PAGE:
Tuesday, March 19, 2013

Asbury Park Press: Sandy aid relief shorting renters

Mar 14, 2013

The devil is still in the details. While Governor Chris Christie announced Tuesday that the cavalry had arrived - with more than $800 million in federal funds to help homeowners and $500 million for businesses are included in New Jersey’s plan for its federal superstorm Sandy money, details about applying for that aid will not be revealed for another few weeks. And the few details that have been released raise troubling questions about whether the most vulnerable and the hardest hit, chiefly low-and moderate income renters, will receive a fair share of it.

The announcement triggers a seven-day public comment period. If the plan is approved by the U.S. Department of Housing and Urban Development, more than 20,000 homeowners, 5,000 renters and 10,000 businesses could get grants to help close the gap in the cost of repairing or rebuilding .Once that ends, the plan will be submitted to the Obama administration for approval, after which the specifics will be put in place.

That is a big if.

HUD could amend the plan and it should. As Kevin Walsh, associate director of the New Jersey-based Fair Share Housing Center said, 80 percent of the lowest income people impacted by Sandy are renters. Yet only 20 percent of the people covered by the State's proposed plan are renters, Associate Director Kevin D. Walsh said.

"Fewer than one out of every twenty renters who registered with FEMA would be helped through the state's plan," Walsh added.

On the surface, the announcement must seem like balm to those who sustained some of $3.83 billion in damage to homes and properties caused by Sandy. The programs for homeowners include: $600 million to provide eligible homeowners up to $150,000 to rebuild, repair and elevate damaged primary residences and $25 million to provide up to $50,000 to low- and moderate-income households to purchase a home.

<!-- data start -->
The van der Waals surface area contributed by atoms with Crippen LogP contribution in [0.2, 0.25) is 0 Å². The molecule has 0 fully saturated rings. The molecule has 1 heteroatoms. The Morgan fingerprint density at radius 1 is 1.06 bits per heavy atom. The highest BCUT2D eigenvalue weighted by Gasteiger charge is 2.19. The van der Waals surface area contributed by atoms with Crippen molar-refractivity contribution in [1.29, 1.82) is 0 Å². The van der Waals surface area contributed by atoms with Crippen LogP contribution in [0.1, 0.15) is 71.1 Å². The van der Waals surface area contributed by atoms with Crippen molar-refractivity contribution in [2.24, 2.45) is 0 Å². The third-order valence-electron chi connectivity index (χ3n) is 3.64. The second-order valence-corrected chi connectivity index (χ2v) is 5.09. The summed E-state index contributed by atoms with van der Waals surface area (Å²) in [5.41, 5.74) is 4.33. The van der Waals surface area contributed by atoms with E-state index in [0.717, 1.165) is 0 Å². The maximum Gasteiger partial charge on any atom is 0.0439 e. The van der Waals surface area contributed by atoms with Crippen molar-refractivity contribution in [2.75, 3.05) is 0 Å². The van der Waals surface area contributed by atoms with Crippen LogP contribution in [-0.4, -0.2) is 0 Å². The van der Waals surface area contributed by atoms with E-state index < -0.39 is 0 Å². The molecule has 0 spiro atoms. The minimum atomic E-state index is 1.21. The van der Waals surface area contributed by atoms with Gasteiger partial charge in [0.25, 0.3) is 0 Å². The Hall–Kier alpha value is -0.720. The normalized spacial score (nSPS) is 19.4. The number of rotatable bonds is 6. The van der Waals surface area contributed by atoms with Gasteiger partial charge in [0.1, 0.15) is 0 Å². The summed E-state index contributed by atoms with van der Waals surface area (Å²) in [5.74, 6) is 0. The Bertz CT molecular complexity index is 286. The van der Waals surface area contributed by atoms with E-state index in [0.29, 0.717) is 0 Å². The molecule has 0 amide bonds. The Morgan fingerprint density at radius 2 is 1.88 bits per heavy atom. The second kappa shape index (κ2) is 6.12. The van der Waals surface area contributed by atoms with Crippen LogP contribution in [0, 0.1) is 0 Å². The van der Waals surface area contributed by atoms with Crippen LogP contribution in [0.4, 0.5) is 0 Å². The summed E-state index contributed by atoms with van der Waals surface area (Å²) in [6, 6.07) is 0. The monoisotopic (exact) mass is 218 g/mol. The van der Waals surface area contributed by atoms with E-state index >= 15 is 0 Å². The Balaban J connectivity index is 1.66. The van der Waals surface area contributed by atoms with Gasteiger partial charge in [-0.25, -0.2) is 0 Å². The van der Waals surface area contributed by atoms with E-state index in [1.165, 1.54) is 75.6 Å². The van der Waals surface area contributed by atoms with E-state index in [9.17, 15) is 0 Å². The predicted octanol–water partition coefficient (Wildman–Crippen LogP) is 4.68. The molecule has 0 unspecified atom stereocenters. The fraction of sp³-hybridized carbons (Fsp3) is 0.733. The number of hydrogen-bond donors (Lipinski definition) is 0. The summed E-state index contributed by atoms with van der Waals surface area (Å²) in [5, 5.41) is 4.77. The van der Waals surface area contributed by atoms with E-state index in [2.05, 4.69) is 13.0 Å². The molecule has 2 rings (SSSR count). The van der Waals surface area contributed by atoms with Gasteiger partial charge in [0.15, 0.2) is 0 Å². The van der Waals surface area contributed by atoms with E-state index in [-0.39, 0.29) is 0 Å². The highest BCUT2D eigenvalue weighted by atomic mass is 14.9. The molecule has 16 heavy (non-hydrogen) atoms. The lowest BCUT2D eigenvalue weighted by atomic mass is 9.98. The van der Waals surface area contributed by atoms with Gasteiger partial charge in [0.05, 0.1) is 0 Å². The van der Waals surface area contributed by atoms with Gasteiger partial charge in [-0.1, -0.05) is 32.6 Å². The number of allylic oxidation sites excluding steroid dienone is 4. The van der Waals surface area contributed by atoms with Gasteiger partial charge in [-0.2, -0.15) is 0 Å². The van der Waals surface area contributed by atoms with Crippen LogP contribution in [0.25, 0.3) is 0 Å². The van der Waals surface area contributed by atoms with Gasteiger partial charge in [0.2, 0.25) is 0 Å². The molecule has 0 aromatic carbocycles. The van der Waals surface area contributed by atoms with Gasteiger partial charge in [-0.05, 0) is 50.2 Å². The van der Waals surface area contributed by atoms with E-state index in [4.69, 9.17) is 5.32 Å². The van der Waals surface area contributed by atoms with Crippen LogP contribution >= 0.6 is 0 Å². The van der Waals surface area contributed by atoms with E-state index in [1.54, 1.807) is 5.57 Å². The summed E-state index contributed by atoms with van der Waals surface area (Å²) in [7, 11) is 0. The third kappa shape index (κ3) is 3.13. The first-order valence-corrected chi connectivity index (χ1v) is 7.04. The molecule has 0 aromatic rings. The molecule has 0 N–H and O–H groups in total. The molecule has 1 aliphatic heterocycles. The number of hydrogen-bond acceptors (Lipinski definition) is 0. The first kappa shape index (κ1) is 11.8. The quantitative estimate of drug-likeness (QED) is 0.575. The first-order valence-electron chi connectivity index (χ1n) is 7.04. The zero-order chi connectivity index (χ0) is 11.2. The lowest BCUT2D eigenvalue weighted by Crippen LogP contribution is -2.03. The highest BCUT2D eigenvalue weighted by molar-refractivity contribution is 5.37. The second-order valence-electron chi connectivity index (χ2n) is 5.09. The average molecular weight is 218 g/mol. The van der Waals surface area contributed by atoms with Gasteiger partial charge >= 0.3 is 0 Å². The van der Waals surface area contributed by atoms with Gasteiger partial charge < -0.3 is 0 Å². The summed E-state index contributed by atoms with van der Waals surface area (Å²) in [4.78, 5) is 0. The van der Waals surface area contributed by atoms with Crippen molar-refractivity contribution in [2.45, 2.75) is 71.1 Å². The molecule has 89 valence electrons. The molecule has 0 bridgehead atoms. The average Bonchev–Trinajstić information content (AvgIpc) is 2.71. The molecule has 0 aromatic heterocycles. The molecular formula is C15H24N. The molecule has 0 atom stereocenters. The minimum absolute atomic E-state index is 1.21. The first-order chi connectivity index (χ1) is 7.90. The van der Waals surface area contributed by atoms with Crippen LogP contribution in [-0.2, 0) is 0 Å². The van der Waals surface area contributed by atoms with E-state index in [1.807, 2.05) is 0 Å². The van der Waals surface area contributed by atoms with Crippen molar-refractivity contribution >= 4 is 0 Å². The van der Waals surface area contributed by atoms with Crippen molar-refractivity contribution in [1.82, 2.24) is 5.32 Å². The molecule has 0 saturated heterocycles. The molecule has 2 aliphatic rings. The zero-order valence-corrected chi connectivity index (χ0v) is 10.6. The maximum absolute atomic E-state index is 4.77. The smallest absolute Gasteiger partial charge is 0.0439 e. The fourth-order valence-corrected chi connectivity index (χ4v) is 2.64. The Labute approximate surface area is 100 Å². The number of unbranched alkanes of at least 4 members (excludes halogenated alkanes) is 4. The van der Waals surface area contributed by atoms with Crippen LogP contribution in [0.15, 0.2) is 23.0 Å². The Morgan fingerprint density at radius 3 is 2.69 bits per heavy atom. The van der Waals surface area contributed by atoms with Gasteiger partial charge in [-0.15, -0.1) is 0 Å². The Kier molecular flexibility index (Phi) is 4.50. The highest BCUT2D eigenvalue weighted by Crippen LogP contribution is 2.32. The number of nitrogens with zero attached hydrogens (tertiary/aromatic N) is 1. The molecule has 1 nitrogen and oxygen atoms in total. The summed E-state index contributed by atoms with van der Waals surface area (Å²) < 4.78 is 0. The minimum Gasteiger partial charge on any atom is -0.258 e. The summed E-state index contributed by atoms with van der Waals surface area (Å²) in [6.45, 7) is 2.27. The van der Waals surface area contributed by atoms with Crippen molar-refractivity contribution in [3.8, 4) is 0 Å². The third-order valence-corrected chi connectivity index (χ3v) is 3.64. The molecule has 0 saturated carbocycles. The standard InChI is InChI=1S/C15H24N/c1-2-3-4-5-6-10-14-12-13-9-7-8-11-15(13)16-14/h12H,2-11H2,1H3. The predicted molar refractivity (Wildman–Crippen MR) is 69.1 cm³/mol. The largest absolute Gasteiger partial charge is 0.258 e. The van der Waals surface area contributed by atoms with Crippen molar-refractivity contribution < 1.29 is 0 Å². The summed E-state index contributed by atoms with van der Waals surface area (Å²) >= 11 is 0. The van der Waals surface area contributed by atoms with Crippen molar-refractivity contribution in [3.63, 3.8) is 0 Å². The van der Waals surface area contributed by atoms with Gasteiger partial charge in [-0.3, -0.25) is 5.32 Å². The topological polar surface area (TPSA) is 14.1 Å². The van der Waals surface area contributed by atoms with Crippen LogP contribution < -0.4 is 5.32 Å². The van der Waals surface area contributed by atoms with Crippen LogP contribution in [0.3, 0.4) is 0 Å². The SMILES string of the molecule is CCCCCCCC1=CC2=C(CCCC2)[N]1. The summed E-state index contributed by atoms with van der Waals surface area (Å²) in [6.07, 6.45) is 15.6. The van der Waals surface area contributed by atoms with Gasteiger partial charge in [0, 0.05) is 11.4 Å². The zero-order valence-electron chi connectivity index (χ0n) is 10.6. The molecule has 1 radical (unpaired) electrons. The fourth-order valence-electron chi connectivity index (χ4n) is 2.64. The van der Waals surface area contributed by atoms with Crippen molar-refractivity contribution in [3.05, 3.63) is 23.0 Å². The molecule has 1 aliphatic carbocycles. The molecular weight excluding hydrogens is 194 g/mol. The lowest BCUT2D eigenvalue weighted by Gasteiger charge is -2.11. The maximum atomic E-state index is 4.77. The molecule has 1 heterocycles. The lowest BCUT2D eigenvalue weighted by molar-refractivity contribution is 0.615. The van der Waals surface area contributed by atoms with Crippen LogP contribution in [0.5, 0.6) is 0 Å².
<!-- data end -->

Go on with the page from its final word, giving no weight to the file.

Yet contrast that with the state’s proposal to spend $225 million to expand the stock of rental housing, including zero- and low-interest loans of up to $120,000 per unit for developers and public housing authorities to develop new rentals and zero-interest loans of up to $50,000 per unit to help repair small rental properties damaged by the storm. Another $40 million would be paid to rental property owners as incentives for agreeing to lease to low- and moderate-income households.

But the rental market in New Jersey has always been tough, even before Sandy. The crunch is even greater now as displaced homeowners scramble to put a roof over their heads. Other details the state’s residents are still waiting for include how people apply for these programs, the income eligibility requirements, and when and how the final two rounds of the federal monies for relief and rebuilding will arrive from Washington.

Gov. Christie said this week that these programs “ have been carefully, but quickly designed to fill the unmet needs faced by our residents.” Not carefully enough, though. HUD should insist on a more equitable distribution of funds to assist the renters in our state.

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